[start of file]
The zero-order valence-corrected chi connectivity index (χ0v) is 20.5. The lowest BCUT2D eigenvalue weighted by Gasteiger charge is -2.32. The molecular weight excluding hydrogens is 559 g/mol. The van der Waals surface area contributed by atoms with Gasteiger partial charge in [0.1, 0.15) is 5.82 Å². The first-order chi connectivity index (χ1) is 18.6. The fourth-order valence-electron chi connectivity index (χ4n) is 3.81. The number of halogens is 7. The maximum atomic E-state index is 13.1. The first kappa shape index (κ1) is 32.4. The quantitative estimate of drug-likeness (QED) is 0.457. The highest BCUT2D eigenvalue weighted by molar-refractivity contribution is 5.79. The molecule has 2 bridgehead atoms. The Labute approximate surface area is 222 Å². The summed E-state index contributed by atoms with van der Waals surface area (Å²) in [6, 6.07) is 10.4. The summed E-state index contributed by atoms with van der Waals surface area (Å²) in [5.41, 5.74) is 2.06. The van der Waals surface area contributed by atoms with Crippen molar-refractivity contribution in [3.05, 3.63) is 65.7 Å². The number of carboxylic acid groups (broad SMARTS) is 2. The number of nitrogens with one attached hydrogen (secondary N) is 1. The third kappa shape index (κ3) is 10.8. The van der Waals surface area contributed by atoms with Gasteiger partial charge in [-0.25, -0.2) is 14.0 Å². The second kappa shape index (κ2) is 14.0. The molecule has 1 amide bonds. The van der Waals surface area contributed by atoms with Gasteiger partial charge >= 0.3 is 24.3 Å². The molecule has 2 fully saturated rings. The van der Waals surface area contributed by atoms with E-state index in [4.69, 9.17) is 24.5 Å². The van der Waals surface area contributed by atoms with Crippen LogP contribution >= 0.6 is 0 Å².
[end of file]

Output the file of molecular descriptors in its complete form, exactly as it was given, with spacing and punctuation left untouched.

The zero-order valence-corrected chi connectivity index (χ0v) is 20.5. The lowest BCUT2D eigenvalue weighted by Gasteiger charge is -2.32. The molecular weight excluding hydrogens is 559 g/mol. The van der Waals surface area contributed by atoms with Gasteiger partial charge in [0.1, 0.15) is 5.82 Å². The first-order chi connectivity index (χ1) is 18.6. The fourth-order valence-electron chi connectivity index (χ4n) is 3.81. The number of halogens is 7. The maximum atomic E-state index is 13.1. The first kappa shape index (κ1) is 32.4. The quantitative estimate of drug-likeness (QED) is 0.457. The highest BCUT2D eigenvalue weighted by molar-refractivity contribution is 5.79. The molecule has 2 bridgehead atoms. The Labute approximate surface area is 222 Å². The summed E-state index contributed by atoms with van der Waals surface area (Å²) in [6, 6.07) is 10.4. The summed E-state index contributed by atoms with van der Waals surface area (Å²) in [5.41, 5.74) is 2.06. The van der Waals surface area contributed by atoms with Crippen molar-refractivity contribution in [3.05, 3.63) is 65.7 Å². The number of carboxylic acid groups (broad SMARTS) is 2. The number of nitrogens with one attached hydrogen (secondary N) is 1. The third kappa shape index (κ3) is 10.8. The van der Waals surface area contributed by atoms with Gasteiger partial charge in [-0.25, -0.2) is 14.0 Å². The second kappa shape index (κ2) is 14.0. The molecule has 1 amide bonds. The van der Waals surface area contributed by atoms with Gasteiger partial charge >= 0.3 is 24.3 Å². The molecule has 2 fully saturated rings. The van der Waals surface area contributed by atoms with E-state index in [4.69, 9.17) is 24.5 Å². The van der Waals surface area contributed by atoms with Crippen LogP contribution >= 0.6 is 0 Å².